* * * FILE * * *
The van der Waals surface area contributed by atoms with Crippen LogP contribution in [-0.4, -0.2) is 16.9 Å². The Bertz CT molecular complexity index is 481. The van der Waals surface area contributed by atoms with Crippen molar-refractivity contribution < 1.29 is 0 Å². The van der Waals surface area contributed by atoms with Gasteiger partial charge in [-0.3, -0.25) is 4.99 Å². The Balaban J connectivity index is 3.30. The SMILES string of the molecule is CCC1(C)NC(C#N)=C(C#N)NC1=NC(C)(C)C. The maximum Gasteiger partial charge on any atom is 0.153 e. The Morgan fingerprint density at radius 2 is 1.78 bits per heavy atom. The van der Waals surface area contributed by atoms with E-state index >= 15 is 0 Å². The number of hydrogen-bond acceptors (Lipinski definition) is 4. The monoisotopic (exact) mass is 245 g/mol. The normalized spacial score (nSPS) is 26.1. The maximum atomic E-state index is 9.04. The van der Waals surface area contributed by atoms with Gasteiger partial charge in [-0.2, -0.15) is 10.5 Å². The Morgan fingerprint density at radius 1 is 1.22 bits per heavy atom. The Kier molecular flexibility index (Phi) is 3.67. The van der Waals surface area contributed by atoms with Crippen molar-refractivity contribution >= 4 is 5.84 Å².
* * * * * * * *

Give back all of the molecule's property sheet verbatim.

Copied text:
The van der Waals surface area contributed by atoms with Crippen LogP contribution in [-0.4, -0.2) is 16.9 Å². The Bertz CT molecular complexity index is 481. The van der Waals surface area contributed by atoms with Crippen molar-refractivity contribution < 1.29 is 0 Å². The van der Waals surface area contributed by atoms with Gasteiger partial charge in [-0.3, -0.25) is 4.99 Å². The Balaban J connectivity index is 3.30. The SMILES string of the molecule is CCC1(C)NC(C#N)=C(C#N)NC1=NC(C)(C)C. The maximum Gasteiger partial charge on any atom is 0.153 e. The Morgan fingerprint density at radius 2 is 1.78 bits per heavy atom. The van der Waals surface area contributed by atoms with E-state index >= 15 is 0 Å². The number of hydrogen-bond acceptors (Lipinski definition) is 4. The monoisotopic (exact) mass is 245 g/mol. The normalized spacial score (nSPS) is 26.1. The maximum atomic E-state index is 9.04. The van der Waals surface area contributed by atoms with Gasteiger partial charge in [-0.2, -0.15) is 10.5 Å². The Morgan fingerprint density at radius 1 is 1.22 bits per heavy atom. The Kier molecular flexibility index (Phi) is 3.67. The van der Waals surface area contributed by atoms with Crippen molar-refractivity contribution >= 4 is 5.84 Å².